Nanoparticles Used to Levitate Cells in Tissue Culture

Levitating Cells with Nanoparticles

Reported by: Irina Robu




n3Dbio’s Bioassembler

Technology: magnetic levitation
Materials: cells
Price: $500-750 kits

n3d-bioassembler bioprinting 3D printing industry
In magnetic levitation, cells are magnetized with NanoShuttle-PL (which consists of gold, iron oxide, and poly-L-lysine and magnetizes cells by electrostatically attaching to cell membranes) through overnight incubation and dispensed into a cell-repellent, multiwell plate, where they are levitated off the bottom of the dish by a magnet above the plate. In levitating cells off the bottom of a multiwell plate, the magnetic forces work as an invisible scaffold that rapidly aggregates cells, and induces cell-cell interactions and ECM synthesis. The 3D culture is formed without any artificial substrate or specialized media or equipment and can be cultured long-term. Additionally, adding and removing solutions is made easy by the use of magnets to hold down 3D cultures when removing solutions, limiting culture loss. 3D cultures can also be picked up and transferred between vessels using magnetic tools such as the MagPen.




Cell culture is essential tool in drug discovery, tissue engineering and stem cell research.  Conventional tissue culture produces a two dimensional cell growth with gene expression, signalling and morphology that can be different from those found in vivo. In some cases, cells may or may not adhere to the tissue culture dishes.

Technology developed by n3D Biosciences brings cells together in a dish using magnetic nanoparticles to levitate them in a magnetic field. This procedure allows cells to develop into spheroids, but if they touch the bottom of the dish, they spread out in a single layer.

The technology developed by n3D Biosciences provide an alternative to biodegradable porous scaffold and protein matrices. Conventionally, biodegradable scaffold may suffer from slow or delayed propagation of cells and establishment of cell-cell interactions. The technology allows adaptable magnetic-based cell levitation and can provide an improved three-dimensional cell growth condition in certain settings.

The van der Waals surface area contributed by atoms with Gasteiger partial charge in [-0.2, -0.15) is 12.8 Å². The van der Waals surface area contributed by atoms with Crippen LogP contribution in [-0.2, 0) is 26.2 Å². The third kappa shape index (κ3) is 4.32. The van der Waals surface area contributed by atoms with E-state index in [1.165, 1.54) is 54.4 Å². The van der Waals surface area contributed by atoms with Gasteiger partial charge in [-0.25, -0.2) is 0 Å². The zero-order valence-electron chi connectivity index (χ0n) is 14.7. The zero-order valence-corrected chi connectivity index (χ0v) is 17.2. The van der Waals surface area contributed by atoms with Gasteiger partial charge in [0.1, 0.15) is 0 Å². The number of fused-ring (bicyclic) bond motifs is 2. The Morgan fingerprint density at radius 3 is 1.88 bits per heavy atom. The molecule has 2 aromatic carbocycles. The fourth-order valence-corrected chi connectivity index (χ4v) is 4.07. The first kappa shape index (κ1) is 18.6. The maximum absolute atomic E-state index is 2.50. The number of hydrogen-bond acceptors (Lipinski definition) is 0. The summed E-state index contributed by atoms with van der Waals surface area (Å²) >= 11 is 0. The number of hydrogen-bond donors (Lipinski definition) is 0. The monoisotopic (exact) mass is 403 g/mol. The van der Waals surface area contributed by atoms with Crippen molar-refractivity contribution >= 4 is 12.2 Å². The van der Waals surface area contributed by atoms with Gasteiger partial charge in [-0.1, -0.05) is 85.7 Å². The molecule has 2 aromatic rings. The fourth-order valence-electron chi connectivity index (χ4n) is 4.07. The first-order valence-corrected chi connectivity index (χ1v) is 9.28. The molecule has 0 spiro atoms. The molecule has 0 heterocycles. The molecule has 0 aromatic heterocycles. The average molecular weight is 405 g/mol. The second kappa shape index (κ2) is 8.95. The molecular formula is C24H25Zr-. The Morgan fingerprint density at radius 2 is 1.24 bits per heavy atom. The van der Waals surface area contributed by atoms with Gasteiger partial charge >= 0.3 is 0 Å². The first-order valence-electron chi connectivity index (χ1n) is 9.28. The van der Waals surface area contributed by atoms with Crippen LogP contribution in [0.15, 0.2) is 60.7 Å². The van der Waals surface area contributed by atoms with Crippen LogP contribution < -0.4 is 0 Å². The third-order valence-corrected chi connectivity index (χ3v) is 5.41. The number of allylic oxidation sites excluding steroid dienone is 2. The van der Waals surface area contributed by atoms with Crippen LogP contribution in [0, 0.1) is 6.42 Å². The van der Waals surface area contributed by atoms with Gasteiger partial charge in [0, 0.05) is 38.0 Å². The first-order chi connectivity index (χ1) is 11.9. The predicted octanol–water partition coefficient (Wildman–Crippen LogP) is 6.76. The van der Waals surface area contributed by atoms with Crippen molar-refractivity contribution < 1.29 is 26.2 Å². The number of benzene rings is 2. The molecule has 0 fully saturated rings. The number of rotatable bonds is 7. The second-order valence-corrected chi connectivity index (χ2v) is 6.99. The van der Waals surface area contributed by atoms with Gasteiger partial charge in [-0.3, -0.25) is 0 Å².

To achieve this, the first step is to attach magnetic nanoparticles to the cell’s surface which is done by crosslinking the gold and iron oxide nanoparticles with polylysine.  In the second step, the cells are brought together while levitating them off the dish. In this condition, the cells can develop in surroundings mirroring growth inside a body where the cells are in contact with each other.  The media exchange is also relatively simple because a magnet holds the tissue in place.


Souza, the founder of n3D Biosciences states that microtissues grown with cell levitation have morphology closer to in vivo tissues than conventional cell culture. According to Souza “One huge hurdle is the standardization of the handling of tissue culture cells.  Ideally, new tissues for a patient wouldbe grown from their own cells, avoiding the issues of “rejection” of tissue as not the body’s own.  One problem is that cells are very sensitive to changes in temperature during the freezing, thawing, and recovery process. ”



One Response

  1. This is very insightful. There is no doubt that there is the bias you refer to. 42 years ago, when I was postdocing in biochemistry/enzymology before completing my residency in pathology, I knew that there were very influential mambers of the faculty, who also had large programs, and attracted exceptional students. My mentor, it was said (although he was a great writer), could draft a project on toilet paper and call the NIH. It can’t be true, but it was a time in our history preceding a great explosion. It is bizarre for me to read now about eNOS and iNOS, and about CaMKII-á, â, ã, ä – isoenzymes. They were overlooked during the search for the genome, so intermediary metabolism took a back seat. But the work on protein conformation, and on the mechanism of action of enzymes and ligand and coenzyme was just out there, and became more important with the research on signaling pathways. The work on the mechanism of pyridine nucleotide isoenzymes preceded the work by Burton Sobel on the MB isoenzyme in heart. The Vietnam War cut into the funding, and it has actually declined linearly since.

    A few years later, I was an Associate Professor at a new Medical School and I submitted a proposal that was reviewed by the Chairman of Pharmacology, who was a former Director of NSF. He thought it was good enough. I was a pathologist and it went to a Biochemistry Review Committee. It was approved, but not funded. The verdict was that I would not be able to carry out the studies needed, and they would have approached it differently. A thousand young investigators are out there now with similar letters. I was told that the Department Chairmen have to build up their faculty. It’s harder now than then. So I filed for and received 3 patents based on my work at the suggestion of my brother-in-law. When I took it to Boehringer-Mannheim, they were actually clueless.

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